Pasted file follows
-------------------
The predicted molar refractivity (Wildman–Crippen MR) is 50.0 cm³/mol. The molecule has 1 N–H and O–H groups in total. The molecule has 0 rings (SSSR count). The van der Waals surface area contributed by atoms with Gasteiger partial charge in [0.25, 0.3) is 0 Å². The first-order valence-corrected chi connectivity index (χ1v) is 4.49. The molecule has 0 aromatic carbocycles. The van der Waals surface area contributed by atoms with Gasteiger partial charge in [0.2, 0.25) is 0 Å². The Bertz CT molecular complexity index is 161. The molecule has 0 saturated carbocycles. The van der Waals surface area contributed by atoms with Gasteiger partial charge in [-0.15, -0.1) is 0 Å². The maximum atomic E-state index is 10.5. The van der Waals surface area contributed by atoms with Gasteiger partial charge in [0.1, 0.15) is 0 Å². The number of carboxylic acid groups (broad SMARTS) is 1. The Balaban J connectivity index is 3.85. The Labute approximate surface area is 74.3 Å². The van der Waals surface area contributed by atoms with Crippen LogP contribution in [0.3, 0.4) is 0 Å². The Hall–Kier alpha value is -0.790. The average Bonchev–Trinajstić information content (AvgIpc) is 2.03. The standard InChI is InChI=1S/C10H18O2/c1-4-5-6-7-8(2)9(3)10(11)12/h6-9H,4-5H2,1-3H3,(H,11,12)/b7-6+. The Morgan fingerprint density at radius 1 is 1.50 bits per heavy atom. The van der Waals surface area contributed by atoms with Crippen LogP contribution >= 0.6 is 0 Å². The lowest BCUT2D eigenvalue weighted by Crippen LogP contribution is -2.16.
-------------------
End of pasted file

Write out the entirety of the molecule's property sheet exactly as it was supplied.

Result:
The predicted molar refractivity (Wildman–Crippen MR) is 50.0 cm³/mol. The molecule has 1 N–H and O–H groups in total. The molecule has 0 rings (SSSR count). The van der Waals surface area contributed by atoms with Gasteiger partial charge in [0.25, 0.3) is 0 Å². The first-order valence-corrected chi connectivity index (χ1v) is 4.49. The molecule has 0 aromatic carbocycles. The van der Waals surface area contributed by atoms with Gasteiger partial charge in [0.2, 0.25) is 0 Å². The Bertz CT molecular complexity index is 161. The molecule has 0 saturated carbocycles. The van der Waals surface area contributed by atoms with Gasteiger partial charge in [-0.15, -0.1) is 0 Å². The maximum atomic E-state index is 10.5. The van der Waals surface area contributed by atoms with Gasteiger partial charge in [0.1, 0.15) is 0 Å². The number of carboxylic acid groups (broad SMARTS) is 1. The Balaban J connectivity index is 3.85. The Labute approximate surface area is 74.3 Å². The van der Waals surface area contributed by atoms with Crippen LogP contribution in [0.3, 0.4) is 0 Å². The Hall–Kier alpha value is -0.790. The average Bonchev–Trinajstić information content (AvgIpc) is 2.03. The standard InChI is InChI=1S/C10H18O2/c1-4-5-6-7-8(2)9(3)10(11)12/h6-9H,4-5H2,1-3H3,(H,11,12)/b7-6+. The Morgan fingerprint density at radius 1 is 1.50 bits per heavy atom. The van der Waals surface area contributed by atoms with Crippen LogP contribution >= 0.6 is 0 Å². The lowest BCUT2D eigenvalue weighted by Crippen LogP contribution is -2.16.